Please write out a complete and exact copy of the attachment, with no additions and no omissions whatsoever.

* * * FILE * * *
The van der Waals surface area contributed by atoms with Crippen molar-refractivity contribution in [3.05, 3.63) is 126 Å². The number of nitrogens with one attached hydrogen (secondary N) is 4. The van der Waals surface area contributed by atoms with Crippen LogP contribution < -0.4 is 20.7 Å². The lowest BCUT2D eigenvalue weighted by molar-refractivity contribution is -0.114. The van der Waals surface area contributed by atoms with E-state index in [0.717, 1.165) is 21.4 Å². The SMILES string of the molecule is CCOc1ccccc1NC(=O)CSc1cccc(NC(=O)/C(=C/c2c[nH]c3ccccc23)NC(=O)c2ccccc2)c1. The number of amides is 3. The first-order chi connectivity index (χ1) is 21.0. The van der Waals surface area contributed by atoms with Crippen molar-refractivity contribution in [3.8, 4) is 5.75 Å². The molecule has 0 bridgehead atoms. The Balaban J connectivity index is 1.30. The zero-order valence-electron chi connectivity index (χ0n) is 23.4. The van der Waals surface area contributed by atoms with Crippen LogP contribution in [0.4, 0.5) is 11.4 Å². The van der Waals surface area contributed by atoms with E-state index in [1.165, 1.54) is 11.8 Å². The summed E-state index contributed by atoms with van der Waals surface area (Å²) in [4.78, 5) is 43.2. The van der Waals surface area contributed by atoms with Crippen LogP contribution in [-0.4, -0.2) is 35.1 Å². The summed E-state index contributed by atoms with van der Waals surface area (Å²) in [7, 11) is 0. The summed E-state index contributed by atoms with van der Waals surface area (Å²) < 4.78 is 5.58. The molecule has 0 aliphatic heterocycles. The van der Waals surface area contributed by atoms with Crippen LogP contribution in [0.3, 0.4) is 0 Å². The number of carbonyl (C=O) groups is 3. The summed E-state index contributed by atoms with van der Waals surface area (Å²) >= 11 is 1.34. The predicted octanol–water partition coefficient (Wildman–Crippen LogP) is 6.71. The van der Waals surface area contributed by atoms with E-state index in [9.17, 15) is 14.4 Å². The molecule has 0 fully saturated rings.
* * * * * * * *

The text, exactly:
The van der Waals surface area contributed by atoms with Crippen molar-refractivity contribution in [3.05, 3.63) is 126 Å². The number of nitrogens with one attached hydrogen (secondary N) is 4. The van der Waals surface area contributed by atoms with Crippen LogP contribution < -0.4 is 20.7 Å². The lowest BCUT2D eigenvalue weighted by molar-refractivity contribution is -0.114. The van der Waals surface area contributed by atoms with E-state index in [0.717, 1.165) is 21.4 Å². The SMILES string of the molecule is CCOc1ccccc1NC(=O)CSc1cccc(NC(=O)/C(=C/c2c[nH]c3ccccc23)NC(=O)c2ccccc2)c1. The number of amides is 3. The first-order chi connectivity index (χ1) is 21.0. The van der Waals surface area contributed by atoms with Crippen molar-refractivity contribution in [3.8, 4) is 5.75 Å². The molecule has 0 bridgehead atoms. The Balaban J connectivity index is 1.30. The zero-order valence-electron chi connectivity index (χ0n) is 23.4. The van der Waals surface area contributed by atoms with Crippen LogP contribution in [0.4, 0.5) is 11.4 Å². The van der Waals surface area contributed by atoms with E-state index in [1.165, 1.54) is 11.8 Å². The summed E-state index contributed by atoms with van der Waals surface area (Å²) in [4.78, 5) is 43.2. The van der Waals surface area contributed by atoms with Crippen LogP contribution in [-0.4, -0.2) is 35.1 Å². The summed E-state index contributed by atoms with van der Waals surface area (Å²) in [7, 11) is 0. The summed E-state index contributed by atoms with van der Waals surface area (Å²) < 4.78 is 5.58. The molecule has 0 aliphatic heterocycles. The van der Waals surface area contributed by atoms with Crippen LogP contribution in [0.3, 0.4) is 0 Å². The number of carbonyl (C=O) groups is 3. The summed E-state index contributed by atoms with van der Waals surface area (Å²) >= 11 is 1.34. The predicted octanol–water partition coefficient (Wildman–Crippen LogP) is 6.71. The van der Waals surface area contributed by atoms with E-state index in [9.17, 15) is 14.4 Å². The molecule has 0 fully saturated rings.